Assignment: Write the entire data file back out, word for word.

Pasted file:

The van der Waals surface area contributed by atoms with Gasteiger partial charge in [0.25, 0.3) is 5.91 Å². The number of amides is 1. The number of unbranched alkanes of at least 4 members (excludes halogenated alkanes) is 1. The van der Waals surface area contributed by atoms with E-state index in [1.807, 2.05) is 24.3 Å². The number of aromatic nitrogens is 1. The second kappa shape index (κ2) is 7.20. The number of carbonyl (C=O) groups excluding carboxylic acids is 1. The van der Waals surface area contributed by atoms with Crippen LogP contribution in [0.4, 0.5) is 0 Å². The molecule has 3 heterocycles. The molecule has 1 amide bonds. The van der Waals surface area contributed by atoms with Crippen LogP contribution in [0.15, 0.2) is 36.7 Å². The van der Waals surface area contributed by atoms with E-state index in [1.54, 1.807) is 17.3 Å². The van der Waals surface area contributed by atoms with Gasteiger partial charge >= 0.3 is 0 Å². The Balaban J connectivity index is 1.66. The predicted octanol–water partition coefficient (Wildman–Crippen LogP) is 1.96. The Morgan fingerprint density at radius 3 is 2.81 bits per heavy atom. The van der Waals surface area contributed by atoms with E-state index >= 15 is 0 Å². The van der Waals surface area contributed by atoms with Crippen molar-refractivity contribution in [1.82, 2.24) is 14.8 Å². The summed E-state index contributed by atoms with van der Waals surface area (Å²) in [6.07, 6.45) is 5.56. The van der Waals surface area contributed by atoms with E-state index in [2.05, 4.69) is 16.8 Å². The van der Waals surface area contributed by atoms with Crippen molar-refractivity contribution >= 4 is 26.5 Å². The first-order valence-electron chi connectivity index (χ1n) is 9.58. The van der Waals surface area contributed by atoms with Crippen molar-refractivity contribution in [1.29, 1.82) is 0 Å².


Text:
The van der Waals surface area contributed by atoms with Gasteiger partial charge in [0.25, 0.3) is 5.91 Å². The number of amides is 1. The number of unbranched alkanes of at least 4 members (excludes halogenated alkanes) is 1. The van der Waals surface area contributed by atoms with E-state index in [1.807, 2.05) is 24.3 Å². The number of aromatic nitrogens is 1. The second kappa shape index (κ2) is 7.20. The number of carbonyl (C=O) groups excluding carboxylic acids is 1. The van der Waals surface area contributed by atoms with Crippen LogP contribution in [0.4, 0.5) is 0 Å². The molecule has 3 heterocycles. The molecule has 1 amide bonds. The van der Waals surface area contributed by atoms with Crippen LogP contribution in [0.15, 0.2) is 36.7 Å². The van der Waals surface area contributed by atoms with E-state index in [1.54, 1.807) is 17.3 Å². The van der Waals surface area contributed by atoms with Gasteiger partial charge >= 0.3 is 0 Å². The Balaban J connectivity index is 1.66. The predicted octanol–water partition coefficient (Wildman–Crippen LogP) is 1.96. The Morgan fingerprint density at radius 3 is 2.81 bits per heavy atom. The van der Waals surface area contributed by atoms with E-state index >= 15 is 0 Å². The van der Waals surface area contributed by atoms with Crippen molar-refractivity contribution in [1.82, 2.24) is 14.8 Å². The summed E-state index contributed by atoms with van der Waals surface area (Å²) in [6.07, 6.45) is 5.56. The van der Waals surface area contributed by atoms with E-state index in [2.05, 4.69) is 16.8 Å². The van der Waals surface area contributed by atoms with Crippen molar-refractivity contribution >= 4 is 26.5 Å². The first-order valence-electron chi connectivity index (χ1n) is 9.58. The van der Waals surface area contributed by atoms with Crippen molar-refractivity contribution in [1.29, 1.82) is 0 Å².